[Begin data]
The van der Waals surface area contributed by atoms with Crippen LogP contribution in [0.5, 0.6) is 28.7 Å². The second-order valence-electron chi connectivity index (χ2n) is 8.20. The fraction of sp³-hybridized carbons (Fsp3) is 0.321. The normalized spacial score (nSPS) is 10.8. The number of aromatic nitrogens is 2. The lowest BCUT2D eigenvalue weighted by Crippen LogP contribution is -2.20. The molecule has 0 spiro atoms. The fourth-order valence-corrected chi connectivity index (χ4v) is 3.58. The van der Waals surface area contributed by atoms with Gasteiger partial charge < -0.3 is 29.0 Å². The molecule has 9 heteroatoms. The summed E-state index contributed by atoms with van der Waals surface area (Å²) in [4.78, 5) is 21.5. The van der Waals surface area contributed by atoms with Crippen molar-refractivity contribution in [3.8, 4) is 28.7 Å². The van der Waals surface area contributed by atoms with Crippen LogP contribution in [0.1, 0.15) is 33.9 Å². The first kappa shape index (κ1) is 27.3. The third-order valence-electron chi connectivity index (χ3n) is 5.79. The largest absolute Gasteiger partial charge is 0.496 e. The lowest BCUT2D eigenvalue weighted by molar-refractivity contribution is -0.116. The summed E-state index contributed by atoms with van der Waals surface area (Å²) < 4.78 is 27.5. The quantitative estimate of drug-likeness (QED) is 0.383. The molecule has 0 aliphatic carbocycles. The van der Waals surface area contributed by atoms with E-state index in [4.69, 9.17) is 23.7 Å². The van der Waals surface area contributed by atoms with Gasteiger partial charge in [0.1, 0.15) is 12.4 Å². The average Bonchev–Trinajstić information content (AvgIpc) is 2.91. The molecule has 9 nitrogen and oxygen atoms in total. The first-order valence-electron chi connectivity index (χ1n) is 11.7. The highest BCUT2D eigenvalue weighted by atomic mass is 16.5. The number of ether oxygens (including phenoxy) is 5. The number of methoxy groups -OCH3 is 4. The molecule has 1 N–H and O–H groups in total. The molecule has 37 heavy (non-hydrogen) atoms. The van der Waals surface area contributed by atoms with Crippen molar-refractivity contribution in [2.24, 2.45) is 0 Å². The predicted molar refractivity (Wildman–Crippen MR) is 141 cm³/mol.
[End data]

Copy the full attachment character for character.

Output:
The van der Waals surface area contributed by atoms with Crippen LogP contribution in [0.5, 0.6) is 28.7 Å². The second-order valence-electron chi connectivity index (χ2n) is 8.20. The fraction of sp³-hybridized carbons (Fsp3) is 0.321. The normalized spacial score (nSPS) is 10.8. The number of aromatic nitrogens is 2. The lowest BCUT2D eigenvalue weighted by Crippen LogP contribution is -2.20. The molecule has 0 spiro atoms. The fourth-order valence-corrected chi connectivity index (χ4v) is 3.58. The van der Waals surface area contributed by atoms with Gasteiger partial charge < -0.3 is 29.0 Å². The molecule has 9 heteroatoms. The summed E-state index contributed by atoms with van der Waals surface area (Å²) in [4.78, 5) is 21.5. The van der Waals surface area contributed by atoms with Crippen molar-refractivity contribution in [3.8, 4) is 28.7 Å². The van der Waals surface area contributed by atoms with Crippen LogP contribution in [0.1, 0.15) is 33.9 Å². The first kappa shape index (κ1) is 27.3. The third-order valence-electron chi connectivity index (χ3n) is 5.79. The largest absolute Gasteiger partial charge is 0.496 e. The lowest BCUT2D eigenvalue weighted by molar-refractivity contribution is -0.116. The summed E-state index contributed by atoms with van der Waals surface area (Å²) < 4.78 is 27.5. The quantitative estimate of drug-likeness (QED) is 0.383. The molecule has 0 aliphatic carbocycles. The van der Waals surface area contributed by atoms with E-state index in [4.69, 9.17) is 23.7 Å². The van der Waals surface area contributed by atoms with Gasteiger partial charge in [0.1, 0.15) is 12.4 Å². The average Bonchev–Trinajstić information content (AvgIpc) is 2.91. The molecule has 9 nitrogen and oxygen atoms in total. The first-order valence-electron chi connectivity index (χ1n) is 11.7. The highest BCUT2D eigenvalue weighted by atomic mass is 16.5. The number of ether oxygens (including phenoxy) is 5. The number of methoxy groups -OCH3 is 4. The molecule has 1 N–H and O–H groups in total. The molecule has 37 heavy (non-hydrogen) atoms. The van der Waals surface area contributed by atoms with Crippen molar-refractivity contribution in [2.24, 2.45) is 0 Å². The predicted molar refractivity (Wildman–Crippen MR) is 141 cm³/mol.